Lunges are a great exercise that you can do in the gym, or anywhere, as they require little or no equipment. They work all the leg muscles, including your thighs, gluteus, hamstrings and core. Not only are lunges one of the best exercises for toned legs and a perky butt, but they also are back-friendly. Strong quads make you much less likely to hurt your ankles or knees running for a tennis shot, trail running or in yoga class. Learning how to do them properly can help you move better and enhance movement competence.

The lunge is thought of as one of the primary patterns of movement, or an essential building block of many more complex movement sequences. If you find yourself struggling to control the range, stability and timing of a standing lunge, which is a fundamental movement, you might have issues in the real world, be it tennis, stairways, yoga or soccer. The skill you develop doing lunges isn’t just that you are doing an “exercise,” but rather that you are training movement. These are the patterns the body creates in everyday life and sport. (Don’t worry, if your knees can’t tolerate lunges, there are other terrific quad-building exercises better suited for you.)

It’s always important to learn proper technique, and the standing lunge has constants. Stay tall, and keep your knee over the second toe. But that thought has its nuances. Standing poses in yoga, like Warrior One (think of a fencer), involve a minor tweak. In this lunge, the front knee actually moves toward the baby toe, and the front foot position has the leg bent to a right angle.

At the same time, you need the front heel to be pushing down, and the ankle to lift and stabilize. Simultaneously, the back outer heel has to be pushing down to work with the same intensity as the front foot. Then you have the whole trunk lifting up to extend your spine. That’s a whole lot of precision to master.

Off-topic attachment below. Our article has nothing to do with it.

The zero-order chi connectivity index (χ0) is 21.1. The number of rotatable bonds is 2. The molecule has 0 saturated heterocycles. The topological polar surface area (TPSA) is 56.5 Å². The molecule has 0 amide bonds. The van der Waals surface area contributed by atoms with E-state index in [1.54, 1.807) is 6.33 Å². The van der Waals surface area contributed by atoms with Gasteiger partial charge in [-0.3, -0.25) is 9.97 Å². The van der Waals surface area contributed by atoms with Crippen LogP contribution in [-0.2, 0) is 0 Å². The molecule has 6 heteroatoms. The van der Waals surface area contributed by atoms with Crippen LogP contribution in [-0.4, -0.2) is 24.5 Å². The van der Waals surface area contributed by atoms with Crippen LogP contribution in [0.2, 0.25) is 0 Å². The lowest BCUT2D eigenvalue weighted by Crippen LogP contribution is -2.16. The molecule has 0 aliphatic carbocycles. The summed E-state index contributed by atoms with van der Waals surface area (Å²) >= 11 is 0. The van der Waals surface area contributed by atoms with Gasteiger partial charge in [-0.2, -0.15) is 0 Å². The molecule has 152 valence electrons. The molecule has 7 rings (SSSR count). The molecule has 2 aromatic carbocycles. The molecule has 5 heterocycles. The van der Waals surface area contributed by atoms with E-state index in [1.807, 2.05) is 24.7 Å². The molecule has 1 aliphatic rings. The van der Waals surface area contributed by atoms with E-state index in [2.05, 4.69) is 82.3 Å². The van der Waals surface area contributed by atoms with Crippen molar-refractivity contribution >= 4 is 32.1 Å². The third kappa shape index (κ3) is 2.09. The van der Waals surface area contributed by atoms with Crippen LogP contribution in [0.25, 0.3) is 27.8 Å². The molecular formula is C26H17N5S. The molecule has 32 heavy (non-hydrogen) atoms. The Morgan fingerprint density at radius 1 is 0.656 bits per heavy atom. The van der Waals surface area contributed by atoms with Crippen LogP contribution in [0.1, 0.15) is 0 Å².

The same holds true in the standing lunge, in that both legs have work to do. Good form is keeping the knee over the second toe, as it is easier on the knee. But a 2010 study challenged this notion by taking students through long-step lunges and short-step lunges while recording knee forces. The researchers found insignificant ACL tension in the short lunge where the knee goes past the toes. They also noted greater posterior ligament forces in the long-stride lunge, where the knee stays behind the toes.

The real world of sports, however, is more than nuances, as an athlete will do whatever it takes, really, to get the job done. An athlete, though, has put in tremendous hours of the fundamentals of training. A solid foundation of a lunge is a good first step. Go to

Here’s what a good lunge looks like:

Stand tall with your feet shoulder-width apart and pointed straight forward. Lift your chest, and retract shoulders slightly. This simultaneously improves posture and activates the core muscles.

Take an exaggerated step out, landing softly on your heel.

Lower under control until the back knee is just above the ground, but not touching.

Keep the core tight, and drive back off the heel to the starting point.

Connie Aronson is an ACSM-certified exercise physiologist at the YMCA in Ketchum. Learn more at

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